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Jeff Whitten: May the beet be with you
editor's notes

Thoughts occasioned by the runoff for Georgia’s two U.S. senate seats.

For starters, I’m tired of both major political parties, aka Democrats and Republicans. But I’m not tired of beets. I just had some yesterday.

That’s when it occurred to me.

I like beets for many and sundry reasons. They’re healthy to eat.

They got no feet, so they ain’t red meat.

They rhyme with sweet. And they’re really neat.

So, this; From now on out I’m going to vote for Beets Party candidates, not that there are any I’m aware of at the moment. But there will be. The Beets Force is too strong to ignore. Or should it be Beet Force? Singular or plural? I never know these things. I do know you can’t beat a beet. That’ll be our motto. We might say it in Latin, however: Non beat a beta. Sounds more educated.

Some quick thoughts on a platform.

First off, I believe nobody who thinks their side is always right should be able to join up. This will probably eliminate a lot of the self-important pompous prats right off, and that’s good. The biggest problem we have in my estimation is there are too many people who think they’re right all the time. Beetfeathers, we Beeteroonis say.

What’s more, the world’s too full of drama as it is to have some whackjob harpy hollering at you on Facebook for no good reason, so the fewer harpies the better. That’ll be plank No. 2. No harpies in the Beet Party. Scat, harpies, scat.

Third, it should be a requirement that we in the Beets Party, or Beet Party, really like beets. Not as a main course, or entree as some call it, but as a good source of vitamins and something that in a pickle will un-pickle your liver. Beets, you see, are like the Swiss army knife of root veggies.

Don’t just take my word for it. According to a story by Karin Lehnardt headlined “32 Interesting Beet Facts,” beets have 32 interesting facts about them, which is a lot of interesting facts about anything. You think there are 32 interesting facts about Republicans? Hah. Me neither.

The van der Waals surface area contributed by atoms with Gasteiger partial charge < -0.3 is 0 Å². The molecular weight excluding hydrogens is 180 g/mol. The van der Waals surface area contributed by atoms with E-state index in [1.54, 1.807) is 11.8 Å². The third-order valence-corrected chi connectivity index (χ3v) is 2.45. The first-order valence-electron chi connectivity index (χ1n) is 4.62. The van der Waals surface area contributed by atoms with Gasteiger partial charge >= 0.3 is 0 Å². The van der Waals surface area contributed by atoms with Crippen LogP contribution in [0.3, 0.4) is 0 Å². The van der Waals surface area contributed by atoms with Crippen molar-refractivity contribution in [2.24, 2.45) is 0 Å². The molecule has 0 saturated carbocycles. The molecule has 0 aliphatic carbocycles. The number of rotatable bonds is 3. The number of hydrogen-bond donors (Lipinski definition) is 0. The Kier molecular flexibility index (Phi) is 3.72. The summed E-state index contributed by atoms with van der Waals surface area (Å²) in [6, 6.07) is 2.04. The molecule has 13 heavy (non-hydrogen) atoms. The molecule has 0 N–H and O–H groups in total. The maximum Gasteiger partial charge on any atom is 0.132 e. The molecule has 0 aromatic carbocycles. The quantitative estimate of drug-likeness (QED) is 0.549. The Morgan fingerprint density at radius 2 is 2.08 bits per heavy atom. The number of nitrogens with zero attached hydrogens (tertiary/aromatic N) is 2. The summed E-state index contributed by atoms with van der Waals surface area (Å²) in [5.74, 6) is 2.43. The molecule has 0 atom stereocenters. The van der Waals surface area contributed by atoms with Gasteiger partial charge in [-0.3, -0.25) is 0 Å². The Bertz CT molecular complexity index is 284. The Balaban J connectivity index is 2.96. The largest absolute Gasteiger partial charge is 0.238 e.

Anyway, here you go: Beetroot juice helps clean the liver (See, I didn’t make that up), and also helps ease hangovers. That’s a good thing for a political candidate, who obviously must go around getting free bourbon from the well-heeled lobbyists who want fat government contracts once the Beet Party takes over.

Beets also were used as an aphrodisiac in ancient Roman times, Lehnardt writes, and modern agricultural science concurs. If you’ve ever been too close to a school of goats turned loose in a beet pile, you’ll agree after you stop running.

Albert Einstein hated beets. I bet you didn’t know that. I did. Einstein was a noodles man. He loved a good noodle. He just hated beets. That’s what M=MC2 means in genius.

Lehnardt somewhere also says you can boil beets and then massage your scalp with the leftover water – after it’s cooled off, of course – to treat dandruff. And, she notes ancient Greeks, who invented democracy, used beets to treat everything from headaches to constipation to toothaches and skin problems.

The ancient Greeks loved them some beets so much the Odyssey has 14,299 separate references to beets. Here’s a sample passage: “Thar goes the beety Ulysses, riding Apollo’s golden beet-craft into the beety Ionian sea made of malt beet vinegar, its purple sails of beet fiber root billowing beetily as the beet-crazed minotaur leapt into the beet cellar of the Gods and ate Ulysses’ beets with many teeth stained with honorable beets blood. Oh, beets!”

Finally, according to Lehnardt, beets can be made into a wine, which is what all good root vegetables aspire too become when they grow up. Something you can guzzle before you go mashing buttons at the ballot box.

You can read the rest of Ms. Lehnardt’s list at factretriever.combeet-facts. It was put together in 2018, so it’s fairly current and up to date. It’s also quite well done and might well work as a sort of preamble to the Beet Party Constitution, or platform, or Declaration of Beet Independence.

What else?

Stay tuned. Because there are 160 varieties of beet grown in Georgia, or one for every county with a beet variety left over. So, as Georgia Grown says “Whoot whoot, we love this root!”

And may the beet be with you

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